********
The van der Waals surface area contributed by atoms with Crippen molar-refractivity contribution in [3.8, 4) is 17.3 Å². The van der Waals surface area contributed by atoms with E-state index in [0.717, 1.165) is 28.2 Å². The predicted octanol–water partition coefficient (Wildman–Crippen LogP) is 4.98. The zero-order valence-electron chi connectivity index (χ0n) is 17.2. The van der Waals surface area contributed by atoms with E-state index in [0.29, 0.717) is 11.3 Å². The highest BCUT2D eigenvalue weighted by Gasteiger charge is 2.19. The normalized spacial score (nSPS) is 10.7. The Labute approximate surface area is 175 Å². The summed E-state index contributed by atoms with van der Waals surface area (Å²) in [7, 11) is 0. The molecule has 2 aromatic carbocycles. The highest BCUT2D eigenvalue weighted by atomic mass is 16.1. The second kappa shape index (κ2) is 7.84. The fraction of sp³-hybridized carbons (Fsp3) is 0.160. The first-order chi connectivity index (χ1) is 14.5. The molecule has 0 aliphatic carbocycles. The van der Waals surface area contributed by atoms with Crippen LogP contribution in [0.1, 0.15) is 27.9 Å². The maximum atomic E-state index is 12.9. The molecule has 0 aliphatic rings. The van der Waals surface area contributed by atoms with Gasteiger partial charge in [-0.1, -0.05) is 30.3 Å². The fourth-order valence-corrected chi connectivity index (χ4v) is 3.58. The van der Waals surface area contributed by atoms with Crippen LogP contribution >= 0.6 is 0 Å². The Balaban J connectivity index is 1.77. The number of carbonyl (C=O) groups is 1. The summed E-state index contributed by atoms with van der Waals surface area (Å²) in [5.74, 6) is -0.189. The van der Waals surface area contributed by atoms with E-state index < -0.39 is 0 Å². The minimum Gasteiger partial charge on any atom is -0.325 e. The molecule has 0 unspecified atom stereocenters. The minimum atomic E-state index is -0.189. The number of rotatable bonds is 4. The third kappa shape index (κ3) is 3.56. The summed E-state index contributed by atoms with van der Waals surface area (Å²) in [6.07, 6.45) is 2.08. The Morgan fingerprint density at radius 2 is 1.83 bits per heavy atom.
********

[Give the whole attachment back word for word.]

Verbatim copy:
The van der Waals surface area contributed by atoms with Crippen molar-refractivity contribution in [3.8, 4) is 17.3 Å². The van der Waals surface area contributed by atoms with E-state index in [0.717, 1.165) is 28.2 Å². The predicted octanol–water partition coefficient (Wildman–Crippen LogP) is 4.98. The zero-order valence-electron chi connectivity index (χ0n) is 17.2. The van der Waals surface area contributed by atoms with E-state index in [0.29, 0.717) is 11.3 Å². The highest BCUT2D eigenvalue weighted by Gasteiger charge is 2.19. The normalized spacial score (nSPS) is 10.7. The Labute approximate surface area is 175 Å². The summed E-state index contributed by atoms with van der Waals surface area (Å²) in [7, 11) is 0. The molecule has 2 aromatic carbocycles. The highest BCUT2D eigenvalue weighted by atomic mass is 16.1. The second kappa shape index (κ2) is 7.84. The fraction of sp³-hybridized carbons (Fsp3) is 0.160. The first-order chi connectivity index (χ1) is 14.5. The molecule has 0 aliphatic carbocycles. The van der Waals surface area contributed by atoms with Crippen LogP contribution in [0.1, 0.15) is 27.9 Å². The maximum atomic E-state index is 12.9. The molecule has 0 aliphatic rings. The van der Waals surface area contributed by atoms with Gasteiger partial charge in [-0.1, -0.05) is 30.3 Å². The fourth-order valence-corrected chi connectivity index (χ4v) is 3.58. The van der Waals surface area contributed by atoms with Crippen LogP contribution >= 0.6 is 0 Å². The Balaban J connectivity index is 1.77. The number of carbonyl (C=O) groups is 1. The summed E-state index contributed by atoms with van der Waals surface area (Å²) in [5.74, 6) is -0.189. The van der Waals surface area contributed by atoms with E-state index < -0.39 is 0 Å². The minimum Gasteiger partial charge on any atom is -0.325 e. The molecule has 0 unspecified atom stereocenters. The minimum atomic E-state index is -0.189. The number of rotatable bonds is 4. The third kappa shape index (κ3) is 3.56. The summed E-state index contributed by atoms with van der Waals surface area (Å²) in [6.07, 6.45) is 2.08. The Morgan fingerprint density at radius 2 is 1.83 bits per heavy atom.